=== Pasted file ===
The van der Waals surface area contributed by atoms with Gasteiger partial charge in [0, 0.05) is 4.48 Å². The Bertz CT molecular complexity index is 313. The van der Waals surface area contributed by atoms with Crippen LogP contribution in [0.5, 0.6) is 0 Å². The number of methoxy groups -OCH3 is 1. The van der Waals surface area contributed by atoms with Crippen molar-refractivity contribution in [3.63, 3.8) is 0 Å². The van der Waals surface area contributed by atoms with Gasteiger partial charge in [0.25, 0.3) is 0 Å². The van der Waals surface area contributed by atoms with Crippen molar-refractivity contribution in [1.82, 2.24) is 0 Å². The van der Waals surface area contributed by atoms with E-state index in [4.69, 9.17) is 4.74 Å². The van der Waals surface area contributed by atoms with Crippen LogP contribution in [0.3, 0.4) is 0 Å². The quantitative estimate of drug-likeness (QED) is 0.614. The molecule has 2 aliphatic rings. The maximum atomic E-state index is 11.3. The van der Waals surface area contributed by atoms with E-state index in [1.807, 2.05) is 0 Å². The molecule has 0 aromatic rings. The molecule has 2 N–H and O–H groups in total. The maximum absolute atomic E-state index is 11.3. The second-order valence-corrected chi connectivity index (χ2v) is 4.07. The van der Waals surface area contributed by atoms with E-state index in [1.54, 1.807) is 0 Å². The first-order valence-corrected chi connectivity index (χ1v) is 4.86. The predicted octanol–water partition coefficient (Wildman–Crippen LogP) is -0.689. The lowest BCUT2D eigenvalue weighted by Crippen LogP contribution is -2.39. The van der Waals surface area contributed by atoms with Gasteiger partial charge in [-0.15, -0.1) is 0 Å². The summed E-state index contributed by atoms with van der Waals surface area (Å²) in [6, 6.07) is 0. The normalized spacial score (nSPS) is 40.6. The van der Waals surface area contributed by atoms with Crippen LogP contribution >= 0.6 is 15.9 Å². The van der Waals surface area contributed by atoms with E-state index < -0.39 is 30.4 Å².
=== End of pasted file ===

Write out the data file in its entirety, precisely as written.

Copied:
The van der Waals surface area contributed by atoms with Gasteiger partial charge in [0, 0.05) is 4.48 Å². The Bertz CT molecular complexity index is 313. The van der Waals surface area contributed by atoms with Crippen LogP contribution in [0.5, 0.6) is 0 Å². The number of methoxy groups -OCH3 is 1. The van der Waals surface area contributed by atoms with Crippen molar-refractivity contribution in [3.63, 3.8) is 0 Å². The van der Waals surface area contributed by atoms with Gasteiger partial charge in [0.25, 0.3) is 0 Å². The van der Waals surface area contributed by atoms with Crippen molar-refractivity contribution in [1.82, 2.24) is 0 Å². The van der Waals surface area contributed by atoms with E-state index in [4.69, 9.17) is 4.74 Å². The van der Waals surface area contributed by atoms with Crippen LogP contribution in [0.3, 0.4) is 0 Å². The quantitative estimate of drug-likeness (QED) is 0.614. The molecule has 2 aliphatic rings. The maximum atomic E-state index is 11.3. The van der Waals surface area contributed by atoms with E-state index in [1.807, 2.05) is 0 Å². The molecule has 0 aromatic rings. The molecule has 2 N–H and O–H groups in total. The maximum absolute atomic E-state index is 11.3. The second-order valence-corrected chi connectivity index (χ2v) is 4.07. The van der Waals surface area contributed by atoms with E-state index in [1.54, 1.807) is 0 Å². The first-order valence-corrected chi connectivity index (χ1v) is 4.86. The predicted octanol–water partition coefficient (Wildman–Crippen LogP) is -0.689. The lowest BCUT2D eigenvalue weighted by Crippen LogP contribution is -2.39. The van der Waals surface area contributed by atoms with Gasteiger partial charge in [-0.15, -0.1) is 0 Å². The summed E-state index contributed by atoms with van der Waals surface area (Å²) in [6, 6.07) is 0. The normalized spacial score (nSPS) is 40.6. The van der Waals surface area contributed by atoms with Crippen LogP contribution >= 0.6 is 15.9 Å². The van der Waals surface area contributed by atoms with E-state index < -0.39 is 30.4 Å².